The difference between admiration and resentment is fairness.

If someone has a better life than we do, and they deserve it more than we do, we admire them. If someone has a better life than we do, and they don’t deserve it any more than we do, then we resent them (or we resent the system, or the fates).

We can tolerate inequality when it is earned. We can even tolerate it to some degree when it is produced by luck. But when it’s produced by a system that favors some over others for no obvious merit-based reason, then we begin to seethe with the corrosive kind of envy. And we begin to dream of toppling the system.

Capitalism 3.0

I take capitalism as a given, at least for the foreseeable future. Its roots lie in the same instinct that makes one child trade her corn dog for a second orange juice, and another child trade her orange juice for a second corn dog on the playground. Our complex economy emerged out of those instincts and has grown more powerful as our transportation and communication technologies and networks have grown. The current incarnation of capitalism produces much harm, but also much good. We should try to keep the good and eliminate the harm to the best of our ability.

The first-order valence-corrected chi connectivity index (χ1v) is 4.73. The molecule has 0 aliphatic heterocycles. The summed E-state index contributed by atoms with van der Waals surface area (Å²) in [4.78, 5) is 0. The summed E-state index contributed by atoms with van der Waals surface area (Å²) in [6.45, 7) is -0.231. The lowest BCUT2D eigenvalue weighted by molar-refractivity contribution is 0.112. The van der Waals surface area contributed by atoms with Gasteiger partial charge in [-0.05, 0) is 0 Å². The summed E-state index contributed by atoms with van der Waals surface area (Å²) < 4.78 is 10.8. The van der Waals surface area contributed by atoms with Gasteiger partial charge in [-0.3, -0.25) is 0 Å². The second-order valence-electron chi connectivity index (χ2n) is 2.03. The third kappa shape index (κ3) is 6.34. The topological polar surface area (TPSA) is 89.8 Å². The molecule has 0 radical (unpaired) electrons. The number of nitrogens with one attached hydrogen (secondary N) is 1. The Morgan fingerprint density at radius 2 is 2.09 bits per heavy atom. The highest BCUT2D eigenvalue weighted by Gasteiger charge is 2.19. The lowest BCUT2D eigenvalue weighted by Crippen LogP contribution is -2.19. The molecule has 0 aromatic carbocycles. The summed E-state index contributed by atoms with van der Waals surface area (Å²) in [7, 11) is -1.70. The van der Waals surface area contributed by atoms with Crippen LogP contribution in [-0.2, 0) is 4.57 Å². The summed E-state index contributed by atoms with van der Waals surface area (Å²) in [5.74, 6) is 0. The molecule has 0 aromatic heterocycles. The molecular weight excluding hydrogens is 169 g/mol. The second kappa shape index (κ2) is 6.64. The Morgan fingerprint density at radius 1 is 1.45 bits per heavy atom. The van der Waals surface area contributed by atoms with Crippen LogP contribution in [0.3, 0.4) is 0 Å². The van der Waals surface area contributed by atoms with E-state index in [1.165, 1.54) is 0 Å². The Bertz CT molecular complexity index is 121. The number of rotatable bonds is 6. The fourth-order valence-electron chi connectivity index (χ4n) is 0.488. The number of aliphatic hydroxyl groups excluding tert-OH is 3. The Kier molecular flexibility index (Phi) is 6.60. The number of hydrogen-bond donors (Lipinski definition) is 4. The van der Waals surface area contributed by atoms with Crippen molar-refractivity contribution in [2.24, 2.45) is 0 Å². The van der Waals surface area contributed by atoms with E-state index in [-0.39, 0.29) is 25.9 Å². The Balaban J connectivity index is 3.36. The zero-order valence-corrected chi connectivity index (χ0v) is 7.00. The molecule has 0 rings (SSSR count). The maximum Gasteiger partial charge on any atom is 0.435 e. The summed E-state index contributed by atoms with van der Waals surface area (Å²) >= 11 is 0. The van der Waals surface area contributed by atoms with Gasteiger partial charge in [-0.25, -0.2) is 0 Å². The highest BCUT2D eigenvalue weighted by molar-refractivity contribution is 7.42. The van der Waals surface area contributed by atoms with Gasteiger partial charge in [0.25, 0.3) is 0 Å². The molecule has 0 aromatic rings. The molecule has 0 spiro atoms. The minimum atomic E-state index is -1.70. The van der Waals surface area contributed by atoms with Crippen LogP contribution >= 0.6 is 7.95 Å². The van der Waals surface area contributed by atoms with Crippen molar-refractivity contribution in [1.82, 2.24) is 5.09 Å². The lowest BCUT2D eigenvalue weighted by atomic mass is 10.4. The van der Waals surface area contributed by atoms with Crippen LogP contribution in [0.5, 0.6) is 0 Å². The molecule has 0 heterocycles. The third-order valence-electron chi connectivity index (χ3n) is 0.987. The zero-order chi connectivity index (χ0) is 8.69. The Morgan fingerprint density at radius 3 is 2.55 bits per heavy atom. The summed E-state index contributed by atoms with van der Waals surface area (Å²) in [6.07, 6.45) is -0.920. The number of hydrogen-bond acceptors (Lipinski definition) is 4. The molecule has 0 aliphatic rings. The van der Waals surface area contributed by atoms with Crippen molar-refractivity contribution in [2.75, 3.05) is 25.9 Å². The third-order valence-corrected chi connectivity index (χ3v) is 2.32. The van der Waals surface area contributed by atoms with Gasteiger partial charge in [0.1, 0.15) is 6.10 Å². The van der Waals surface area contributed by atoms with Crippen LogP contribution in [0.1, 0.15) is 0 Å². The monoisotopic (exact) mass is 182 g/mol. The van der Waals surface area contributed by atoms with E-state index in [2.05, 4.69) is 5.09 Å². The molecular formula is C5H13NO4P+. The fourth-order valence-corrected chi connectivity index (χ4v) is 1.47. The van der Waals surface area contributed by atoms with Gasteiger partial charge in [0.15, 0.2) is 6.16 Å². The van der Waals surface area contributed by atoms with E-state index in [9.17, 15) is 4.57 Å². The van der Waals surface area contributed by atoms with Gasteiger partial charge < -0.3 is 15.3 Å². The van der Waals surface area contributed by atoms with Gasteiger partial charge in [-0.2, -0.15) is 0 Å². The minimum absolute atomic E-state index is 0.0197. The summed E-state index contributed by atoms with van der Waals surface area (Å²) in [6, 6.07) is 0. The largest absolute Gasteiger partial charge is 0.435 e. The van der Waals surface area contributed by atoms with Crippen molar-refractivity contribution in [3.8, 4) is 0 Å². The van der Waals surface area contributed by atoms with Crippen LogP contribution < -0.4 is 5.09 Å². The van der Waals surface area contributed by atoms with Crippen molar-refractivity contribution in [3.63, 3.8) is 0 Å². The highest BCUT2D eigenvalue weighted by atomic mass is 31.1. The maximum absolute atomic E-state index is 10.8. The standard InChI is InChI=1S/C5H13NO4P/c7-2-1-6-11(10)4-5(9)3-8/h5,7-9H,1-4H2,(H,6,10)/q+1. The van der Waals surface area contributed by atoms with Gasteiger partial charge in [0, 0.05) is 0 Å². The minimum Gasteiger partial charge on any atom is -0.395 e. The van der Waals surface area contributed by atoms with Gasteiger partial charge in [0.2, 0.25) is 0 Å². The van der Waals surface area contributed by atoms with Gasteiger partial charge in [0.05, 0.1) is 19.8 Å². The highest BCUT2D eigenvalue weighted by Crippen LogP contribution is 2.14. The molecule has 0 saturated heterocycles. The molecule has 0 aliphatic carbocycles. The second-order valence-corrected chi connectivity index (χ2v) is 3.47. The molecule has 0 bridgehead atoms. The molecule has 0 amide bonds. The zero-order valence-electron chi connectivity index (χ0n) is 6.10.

Capitalism can serve us well if we:

  1. regulate industry intelligently,
  2. redistribute an adequate portion of the profits, and
  3. insulate our democratic institutions from the influence of big money.

We once did a better job of carrying out those three missions. And those who were privileged to do so enjoyed the benefits of a strong middle class and realistic dreams of upward mobility. At the very least we need to get back to where we were, but bring everybody along this time. We should also strive to make further improvements.

We should develop better forms of tax and transfer. We should aim for transfer programs, like a citizen’s dividend, free universal basic health care, and free universal higher education for those who qualify on merit. Such programs don’t require the have-nots to abase themselves before the haves. And we should aim for tax policies that tax the wealthiest and not the poorest. Progressive income, consumption, inheritance, and capital gains taxes are better than sales taxes, lotteries, and flat taxes (or even corporate taxes — more on that another time).

We should be more deliberate about separating the public-protecting and market-promoting functions of our government. And we should regulate better to ensure competition, protect the environment, and protect third parties from a greater range of harms.

With these changes (and a few others) we could have a robust capitalist system where people can still get filthy rich with hard work and great ideas. But they would have to return much of their wealth to the tribe when they’re done with it. More people would have a chance to be well off. Poverty (and its symptoms, such as drug abuse, suicides, and property crime) would be dramatically reduced. The economy would grow. Small businesses would thrive. The environment would improve. Average happiness would go up. Our people would be better prepared for the future. And the government would be more responsive to the will of the people.